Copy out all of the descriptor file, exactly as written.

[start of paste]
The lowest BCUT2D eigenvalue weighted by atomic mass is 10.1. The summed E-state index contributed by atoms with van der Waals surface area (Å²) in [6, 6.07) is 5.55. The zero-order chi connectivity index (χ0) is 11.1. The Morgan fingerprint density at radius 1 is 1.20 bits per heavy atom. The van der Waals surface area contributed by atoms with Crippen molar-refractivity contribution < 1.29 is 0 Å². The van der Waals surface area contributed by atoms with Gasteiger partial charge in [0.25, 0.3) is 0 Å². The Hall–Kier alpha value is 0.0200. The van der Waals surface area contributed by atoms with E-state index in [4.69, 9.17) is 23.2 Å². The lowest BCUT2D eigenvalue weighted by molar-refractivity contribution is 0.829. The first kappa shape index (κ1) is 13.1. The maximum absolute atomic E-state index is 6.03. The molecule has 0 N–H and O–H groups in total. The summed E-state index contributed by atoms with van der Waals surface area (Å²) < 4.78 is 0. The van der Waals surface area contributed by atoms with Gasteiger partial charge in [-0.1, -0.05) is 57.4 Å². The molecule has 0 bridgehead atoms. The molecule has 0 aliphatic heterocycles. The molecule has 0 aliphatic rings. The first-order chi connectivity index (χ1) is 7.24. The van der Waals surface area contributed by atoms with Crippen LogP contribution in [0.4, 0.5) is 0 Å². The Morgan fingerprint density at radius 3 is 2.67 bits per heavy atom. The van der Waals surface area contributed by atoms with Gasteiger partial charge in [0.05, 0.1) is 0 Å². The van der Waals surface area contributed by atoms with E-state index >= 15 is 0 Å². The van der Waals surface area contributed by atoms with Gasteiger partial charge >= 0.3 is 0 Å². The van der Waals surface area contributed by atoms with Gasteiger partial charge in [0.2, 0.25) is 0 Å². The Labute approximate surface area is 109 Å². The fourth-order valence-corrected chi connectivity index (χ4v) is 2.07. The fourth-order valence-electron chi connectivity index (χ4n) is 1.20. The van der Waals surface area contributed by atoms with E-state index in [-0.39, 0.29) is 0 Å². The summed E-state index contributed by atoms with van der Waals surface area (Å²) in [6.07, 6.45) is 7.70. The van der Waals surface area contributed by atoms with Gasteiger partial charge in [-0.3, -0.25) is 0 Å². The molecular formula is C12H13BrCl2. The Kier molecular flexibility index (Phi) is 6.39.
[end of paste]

The lowest BCUT2D eigenvalue weighted by atomic mass is 10.1. The summed E-state index contributed by atoms with van der Waals surface area (Å²) in [6, 6.07) is 5.55. The zero-order chi connectivity index (χ0) is 11.1. The Morgan fingerprint density at radius 1 is 1.20 bits per heavy atom. The van der Waals surface area contributed by atoms with Crippen molar-refractivity contribution < 1.29 is 0 Å². The van der Waals surface area contributed by atoms with Gasteiger partial charge in [0.25, 0.3) is 0 Å². The Hall–Kier alpha value is 0.0200. The van der Waals surface area contributed by atoms with E-state index in [4.69, 9.17) is 23.2 Å². The lowest BCUT2D eigenvalue weighted by molar-refractivity contribution is 0.829. The first kappa shape index (κ1) is 13.1. The maximum absolute atomic E-state index is 6.03. The molecule has 0 N–H and O–H groups in total. The summed E-state index contributed by atoms with van der Waals surface area (Å²) < 4.78 is 0. The van der Waals surface area contributed by atoms with Gasteiger partial charge in [-0.1, -0.05) is 57.4 Å². The molecule has 0 bridgehead atoms. The molecule has 0 aliphatic heterocycles. The molecule has 0 aliphatic rings. The first-order chi connectivity index (χ1) is 7.24. The van der Waals surface area contributed by atoms with Crippen LogP contribution in [0.4, 0.5) is 0 Å². The Morgan fingerprint density at radius 3 is 2.67 bits per heavy atom. The van der Waals surface area contributed by atoms with Gasteiger partial charge in [0.05, 0.1) is 0 Å². The van der Waals surface area contributed by atoms with E-state index >= 15 is 0 Å². The van der Waals surface area contributed by atoms with Gasteiger partial charge >= 0.3 is 0 Å². The van der Waals surface area contributed by atoms with Gasteiger partial charge in [0.2, 0.25) is 0 Å². The Labute approximate surface area is 109 Å². The fourth-order valence-corrected chi connectivity index (χ4v) is 2.07. The fourth-order valence-electron chi connectivity index (χ4n) is 1.20. The van der Waals surface area contributed by atoms with E-state index in [-0.39, 0.29) is 0 Å². The summed E-state index contributed by atoms with van der Waals surface area (Å²) in [6.07, 6.45) is 7.70. The van der Waals surface area contributed by atoms with Gasteiger partial charge in [-0.3, -0.25) is 0 Å². The molecular formula is C12H13BrCl2. The Kier molecular flexibility index (Phi) is 6.39.